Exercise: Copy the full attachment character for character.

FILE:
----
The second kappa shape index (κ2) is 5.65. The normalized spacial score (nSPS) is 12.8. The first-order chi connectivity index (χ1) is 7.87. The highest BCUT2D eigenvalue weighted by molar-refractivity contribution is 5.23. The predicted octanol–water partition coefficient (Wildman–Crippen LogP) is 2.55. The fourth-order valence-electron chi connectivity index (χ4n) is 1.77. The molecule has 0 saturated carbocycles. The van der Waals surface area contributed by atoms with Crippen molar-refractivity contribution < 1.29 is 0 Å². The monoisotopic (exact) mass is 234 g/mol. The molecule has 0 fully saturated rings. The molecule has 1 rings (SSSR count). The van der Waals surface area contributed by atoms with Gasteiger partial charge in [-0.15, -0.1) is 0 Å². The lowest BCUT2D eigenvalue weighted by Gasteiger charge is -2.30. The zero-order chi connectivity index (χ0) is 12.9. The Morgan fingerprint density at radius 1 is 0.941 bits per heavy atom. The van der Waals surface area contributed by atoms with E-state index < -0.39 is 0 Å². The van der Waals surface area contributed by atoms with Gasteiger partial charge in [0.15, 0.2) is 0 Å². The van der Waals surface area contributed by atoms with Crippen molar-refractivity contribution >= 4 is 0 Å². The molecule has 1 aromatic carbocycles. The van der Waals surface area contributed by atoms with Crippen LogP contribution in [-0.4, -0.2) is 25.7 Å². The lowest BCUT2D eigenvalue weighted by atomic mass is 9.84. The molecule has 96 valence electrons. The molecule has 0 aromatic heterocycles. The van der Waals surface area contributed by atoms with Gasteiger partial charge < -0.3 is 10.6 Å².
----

The second kappa shape index (κ2) is 5.65. The normalized spacial score (nSPS) is 12.8. The first-order chi connectivity index (χ1) is 7.87. The highest BCUT2D eigenvalue weighted by molar-refractivity contribution is 5.23. The predicted octanol–water partition coefficient (Wildman–Crippen LogP) is 2.55. The fourth-order valence-electron chi connectivity index (χ4n) is 1.77. The molecule has 0 saturated carbocycles. The van der Waals surface area contributed by atoms with Crippen molar-refractivity contribution < 1.29 is 0 Å². The monoisotopic (exact) mass is 234 g/mol. The molecule has 0 fully saturated rings. The molecule has 1 rings (SSSR count). The van der Waals surface area contributed by atoms with Gasteiger partial charge in [-0.15, -0.1) is 0 Å². The lowest BCUT2D eigenvalue weighted by Gasteiger charge is -2.30. The zero-order chi connectivity index (χ0) is 12.9. The Morgan fingerprint density at radius 1 is 0.941 bits per heavy atom. The van der Waals surface area contributed by atoms with E-state index < -0.39 is 0 Å². The van der Waals surface area contributed by atoms with Gasteiger partial charge in [0.15, 0.2) is 0 Å². The van der Waals surface area contributed by atoms with Crippen molar-refractivity contribution >= 4 is 0 Å². The molecule has 1 aromatic carbocycles. The van der Waals surface area contributed by atoms with Crippen LogP contribution in [-0.4, -0.2) is 25.7 Å². The lowest BCUT2D eigenvalue weighted by atomic mass is 9.84. The molecule has 96 valence electrons. The molecule has 0 aromatic heterocycles. The van der Waals surface area contributed by atoms with Gasteiger partial charge < -0.3 is 10.6 Å².